The exam for advanced second-graders

In Israel, there’s a state exam for second-graders that aims to identify advanced students. There are two stages of this exam; the children who pass the first stage go on to the second, more challenging stage. I don’t have all of the information about this exam, but, essentially, children who are identified as “advanced” are then taken out of school on a regular (weekly?) basis and brought to a program with others from across their local municipalities.

Now, this exam is taken in either Hebrew or Arabic among the general population, but recent immigrants to Israel also have the option of taking the exam in English, as the child of a friend of mine did last year.

Without belaboring the following, my wife and I embarked upon a project upon our daughter’s birth, which we have committedly stuck with for more than seven-and-a-half years: I always speak to our child in English, read to her in English, and teach her to speak, read, and write in English, while my wife consistently does exactly the same thing in Russian… And, since our child has grown up in Israel, she speaks Hebrew at school and with her friends.

The thing is: her English is fantastic, and her Russian is quite good too. She’s easily at a fourth-grade level in English and probably at a third-grade level in Russian (my estimates). Her Hebrew, on the other hand, is average for an Israeli child, and possibly a bit lower than average because her vocabulary is lacking, as she never speaks Hebrew at home.

So, wanting my child to succeed at her upcoming exam, I asked her teacher whether she could be allowed to take the exam in English. Unfortunately, as it turns out, she can’t – because she’s not an immigrant to Israel, which I feel is a very silly, arbitrary distinction in Israel, where, according to the OECD, more than a quarter of the population is foreign-born. If a child’s strongest language is English, why not permit her to take this exam in English, given that an English version is available?

However, I spoke to our child’s teacher in person this week, and she explained the following to me: whether or not a child passes the first stage of this second-grade exam is actually based upon her teacher’s recommendation. And… our daughter’s teacher is planning on recommending her, knowing that her results may not fully reflect her abilities due to her language abilities. Our daughter’s teacher told me that our child is “brilliant”, which was wonderful to hear from her – to feel that the teacher truly “sees” our child.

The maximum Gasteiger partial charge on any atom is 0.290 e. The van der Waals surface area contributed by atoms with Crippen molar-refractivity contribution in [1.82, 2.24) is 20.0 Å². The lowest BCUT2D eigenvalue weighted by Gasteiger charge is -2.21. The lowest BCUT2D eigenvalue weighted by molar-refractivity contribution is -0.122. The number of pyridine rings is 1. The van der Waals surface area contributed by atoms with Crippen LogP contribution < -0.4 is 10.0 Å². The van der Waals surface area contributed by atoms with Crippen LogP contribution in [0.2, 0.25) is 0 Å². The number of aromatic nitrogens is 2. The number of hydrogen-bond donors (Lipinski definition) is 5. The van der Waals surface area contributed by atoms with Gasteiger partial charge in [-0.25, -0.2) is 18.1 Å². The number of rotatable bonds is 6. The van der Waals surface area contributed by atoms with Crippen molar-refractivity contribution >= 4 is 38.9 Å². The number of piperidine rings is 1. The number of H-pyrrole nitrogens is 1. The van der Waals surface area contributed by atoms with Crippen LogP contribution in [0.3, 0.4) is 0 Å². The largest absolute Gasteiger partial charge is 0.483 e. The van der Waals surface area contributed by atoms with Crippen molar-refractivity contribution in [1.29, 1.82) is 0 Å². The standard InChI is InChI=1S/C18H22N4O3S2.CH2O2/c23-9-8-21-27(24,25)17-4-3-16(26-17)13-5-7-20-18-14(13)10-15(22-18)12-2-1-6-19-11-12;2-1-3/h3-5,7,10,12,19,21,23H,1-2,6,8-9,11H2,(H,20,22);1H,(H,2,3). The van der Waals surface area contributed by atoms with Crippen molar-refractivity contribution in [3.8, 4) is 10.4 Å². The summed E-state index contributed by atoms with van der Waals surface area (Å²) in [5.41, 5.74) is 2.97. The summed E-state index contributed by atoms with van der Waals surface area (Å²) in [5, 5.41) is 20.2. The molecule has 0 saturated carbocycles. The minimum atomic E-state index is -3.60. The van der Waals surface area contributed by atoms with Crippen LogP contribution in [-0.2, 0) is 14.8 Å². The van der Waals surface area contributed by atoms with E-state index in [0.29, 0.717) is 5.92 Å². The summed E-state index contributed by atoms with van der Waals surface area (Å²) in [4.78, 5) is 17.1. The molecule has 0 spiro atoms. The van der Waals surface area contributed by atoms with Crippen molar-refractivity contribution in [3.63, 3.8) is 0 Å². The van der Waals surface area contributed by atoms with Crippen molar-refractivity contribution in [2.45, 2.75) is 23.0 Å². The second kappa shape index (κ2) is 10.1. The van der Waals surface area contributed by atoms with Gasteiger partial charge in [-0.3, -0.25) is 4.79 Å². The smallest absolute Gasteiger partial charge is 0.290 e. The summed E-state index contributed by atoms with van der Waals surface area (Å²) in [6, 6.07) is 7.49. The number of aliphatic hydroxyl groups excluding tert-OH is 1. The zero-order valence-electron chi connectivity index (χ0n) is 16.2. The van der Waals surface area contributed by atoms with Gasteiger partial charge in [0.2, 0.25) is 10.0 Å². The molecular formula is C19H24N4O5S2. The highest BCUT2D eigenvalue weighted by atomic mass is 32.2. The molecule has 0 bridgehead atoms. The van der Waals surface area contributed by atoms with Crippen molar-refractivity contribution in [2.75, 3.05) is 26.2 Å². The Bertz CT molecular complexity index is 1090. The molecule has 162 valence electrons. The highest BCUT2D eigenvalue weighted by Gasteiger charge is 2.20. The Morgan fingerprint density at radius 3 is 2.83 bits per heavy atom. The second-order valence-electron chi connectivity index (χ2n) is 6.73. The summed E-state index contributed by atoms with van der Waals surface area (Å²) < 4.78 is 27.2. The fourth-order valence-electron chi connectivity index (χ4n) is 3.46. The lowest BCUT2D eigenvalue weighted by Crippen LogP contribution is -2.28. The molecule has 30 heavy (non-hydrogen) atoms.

Mostly, I’m just writing this blog post to express my relief. I know that my child is very bright, and I know that she deserves this opportunity. The possibility that she might not officially qualify as “advanced” because we decided to speak to her in our respective native languages for her intellectual betterment is incredibly ironic and upsetting. That potential outcome would have been grossly unfair.

So… thank goodness – all seems to be well.

50 thoughts on “The exam for advanced second-graders”

  1. “If a childโ€™s strongest language is English, why not permit her to take this exam in English, given that an English version is available?”

    Good Question David!!!

    I understand your concern but let me say if she’s advanced or not advanced (which she will be), your daughter is ahead of the eight ball and lucky to have you both as parents. I love that she knows more english at the moment which just means you’re doing an outstanding job!!
    ๐Ÿ’ž

  2. At least the teachers have input! Too many children with test anxiety fail but they would qualify if they were interviewed or provided a less stressful evaluation!!

  3. All tests have limitations, and unfortunately many, if not most, children fall through the cracks of them. I’m glad your daughter’s teacher is able to make a recommendation. (K)

    1. ๐Ÿ’™ Kerfe ๐Ÿ’™ ~ thank you.

      We’re also going to advocate hard for her, especially when it comes to that second stage, which is out of our teacher’s control…

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